For demonstration purposes, I used a VBScript named “testScript.vbs” (I know, original right?) which only contains one line of code:

wscript.echo “WORKING!”

I use this script frequently for testing purposes, so it is what I had on hand, and is totally safe (it’s not going to burn your network down if you accidentally fire it off while setting this up).

Once you have that script (or your own test script) in place, we can get to the actual setup.

Setting up the rule in Outlook:

  1. Launch Outlook, and go to Tools>Rules and Alerts…
  2. In the E-mail Rules tab, select the New Rule… button.
  3. In the Rules Wizard, under the Start from a blank rule heading, select Check messages when they arrive, and click the Next > button.
  4. In the Select Condition(s) screen, place a check in the following boxes: from people or distribution listwith specific words in the subjectsent only to mewith specific words in the body.
  5. In the Edit the rule description box below, set people or distribution list to the email address you will be sending the activation email from (in my case I use my work email address when sending from my BlackBerry, and my gmail address when doing this from another computer). It is possible to add more than one email address here.
  6. In the Edit the rule description box below, set specific words in the subject to something that you know you will never use as a subject line unless sending an Activation Email for this script (I use something like this: SCRIPT-scriptname).
  7. In the Edit the rule description box below, set specific words in the body to an activation code (I use something like this: 1RS114523$%%#234). This is the “password” for launching the script, so make it something that is really hard to guess, and then store it in KeePass!.
  8. Click the Next > button at the bottom of the window.
  9. In the Select action(s) box, select start application. I also check assign it to the category category box (that’s not a typo), and then assign it to the Remote Script Activation category which I created so that all Activation Email that I send are easily identified.
  10. In the Edit the rule description box below, set start application to the script you want to run. By default the Select an Application to Execute window has the Files of type box set to .exe files only, to find a script, change this to All Files (*.*) using the drop down menu.
  11. Click the Next > button at the bottom of the window.
  12. Click the Next > button at the bottom of the window again (unless you want to set any exemptions to this rule).
  13. Name your new rule, and make sure that the Turn on this rule box is checked.
  14. A summary of this rule is displayed at the bottom of the window. If this is not correct, you can click the < Back button to make any changes. If everything looks good, click the Finish Button at the bottom of the window.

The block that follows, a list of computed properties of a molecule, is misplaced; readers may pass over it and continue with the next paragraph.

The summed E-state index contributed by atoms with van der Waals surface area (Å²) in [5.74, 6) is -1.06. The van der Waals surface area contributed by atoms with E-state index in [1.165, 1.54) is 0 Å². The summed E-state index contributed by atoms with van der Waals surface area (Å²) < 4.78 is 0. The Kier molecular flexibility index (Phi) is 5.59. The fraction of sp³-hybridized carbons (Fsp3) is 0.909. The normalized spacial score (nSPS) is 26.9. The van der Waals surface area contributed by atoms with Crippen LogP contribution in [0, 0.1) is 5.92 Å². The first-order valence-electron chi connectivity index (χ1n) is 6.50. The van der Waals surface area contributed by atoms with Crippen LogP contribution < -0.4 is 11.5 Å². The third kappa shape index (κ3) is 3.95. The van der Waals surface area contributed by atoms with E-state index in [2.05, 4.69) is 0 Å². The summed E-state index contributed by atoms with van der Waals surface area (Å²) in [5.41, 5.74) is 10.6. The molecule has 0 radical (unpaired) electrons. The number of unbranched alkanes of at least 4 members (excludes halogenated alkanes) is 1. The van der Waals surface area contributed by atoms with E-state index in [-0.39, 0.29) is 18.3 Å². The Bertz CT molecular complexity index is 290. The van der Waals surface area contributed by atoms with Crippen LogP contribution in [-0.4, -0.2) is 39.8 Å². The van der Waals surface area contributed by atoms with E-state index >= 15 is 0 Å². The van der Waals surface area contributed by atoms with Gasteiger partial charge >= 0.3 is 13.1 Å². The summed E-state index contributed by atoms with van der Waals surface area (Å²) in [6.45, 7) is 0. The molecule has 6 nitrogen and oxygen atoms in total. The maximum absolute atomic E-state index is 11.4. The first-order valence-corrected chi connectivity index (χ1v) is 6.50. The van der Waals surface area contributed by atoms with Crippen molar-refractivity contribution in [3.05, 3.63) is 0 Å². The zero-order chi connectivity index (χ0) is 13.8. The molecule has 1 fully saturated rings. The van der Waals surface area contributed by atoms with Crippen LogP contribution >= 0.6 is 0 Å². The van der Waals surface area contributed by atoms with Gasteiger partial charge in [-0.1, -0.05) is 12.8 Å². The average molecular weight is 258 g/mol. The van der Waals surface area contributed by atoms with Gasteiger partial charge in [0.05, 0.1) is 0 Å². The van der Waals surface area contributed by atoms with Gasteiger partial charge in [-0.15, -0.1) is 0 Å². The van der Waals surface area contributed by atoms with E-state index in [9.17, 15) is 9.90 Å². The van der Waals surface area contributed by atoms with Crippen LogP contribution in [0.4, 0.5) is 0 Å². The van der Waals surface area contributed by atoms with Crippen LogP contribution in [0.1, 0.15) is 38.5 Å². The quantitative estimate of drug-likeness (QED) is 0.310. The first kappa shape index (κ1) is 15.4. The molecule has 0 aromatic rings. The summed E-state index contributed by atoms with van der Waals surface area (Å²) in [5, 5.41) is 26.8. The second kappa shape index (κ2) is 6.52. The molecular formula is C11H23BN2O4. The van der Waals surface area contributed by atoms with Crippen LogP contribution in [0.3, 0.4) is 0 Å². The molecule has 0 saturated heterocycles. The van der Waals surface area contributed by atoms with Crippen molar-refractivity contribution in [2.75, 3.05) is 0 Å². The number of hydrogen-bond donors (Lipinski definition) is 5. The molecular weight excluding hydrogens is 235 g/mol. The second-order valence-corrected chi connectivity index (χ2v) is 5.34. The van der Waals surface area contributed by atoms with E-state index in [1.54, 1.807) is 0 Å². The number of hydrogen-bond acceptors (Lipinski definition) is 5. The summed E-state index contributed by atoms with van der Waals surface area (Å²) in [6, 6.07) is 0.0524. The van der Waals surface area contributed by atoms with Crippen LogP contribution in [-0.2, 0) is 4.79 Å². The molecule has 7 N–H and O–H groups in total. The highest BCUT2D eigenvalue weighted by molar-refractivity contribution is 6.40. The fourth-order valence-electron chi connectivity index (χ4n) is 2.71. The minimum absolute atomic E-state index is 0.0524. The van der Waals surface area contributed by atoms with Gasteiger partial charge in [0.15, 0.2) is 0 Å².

NOTE: This is a client side only rule, which means that Outlook must be running for the rule to work (leave Outlook open and just lock your workstation).

WARNING: There are many tools that make it possible to send email that looks like it came from an account that is not yours. This is why it is very important to use a really strong “password” when setting things like this up. The last thing you want is for someone to figure out what you are doing and then be able to execute scripts in the context of your user account.

Testing it out:

  1. Create a new email from the email address(s) that you entered in step 5 above.
  2. Make the subject line the text that you entered in step 6 above.
  3. In the body of the email you are sending enter the text that you specified in step 7 above.
  4. Send the email.

When Outlook receives this email, the script that you specified in step 10 above will launch. Go ahead and test it out, I’ll wait…

Holy shit!!! What can I use this awesome technique for?!?!?

Well the answer to that is pretty much only limited to your imagination (and what you can do with a script or executable file). I have about 200 of these rules set up (I use different “passwords” for each of them so I keep a list of them in my BlackBerry and on my desk at home) and here are some of the things I can do with them:

  • Reboot all servers.
  • Reboot an individual server (I have a rule for each one).
  • Reboot all workstations.
  • Reboot individual workstations (there are only a couple that give me issues).
  • Lock all workstations (all are Win XP), this one was really tricky to set up but it was necessary for a particular application).
  • Clear out the print queue on our print server (all printers).
  • Clear out the print queue on our print server for an individual printer (I have individual rules for each one).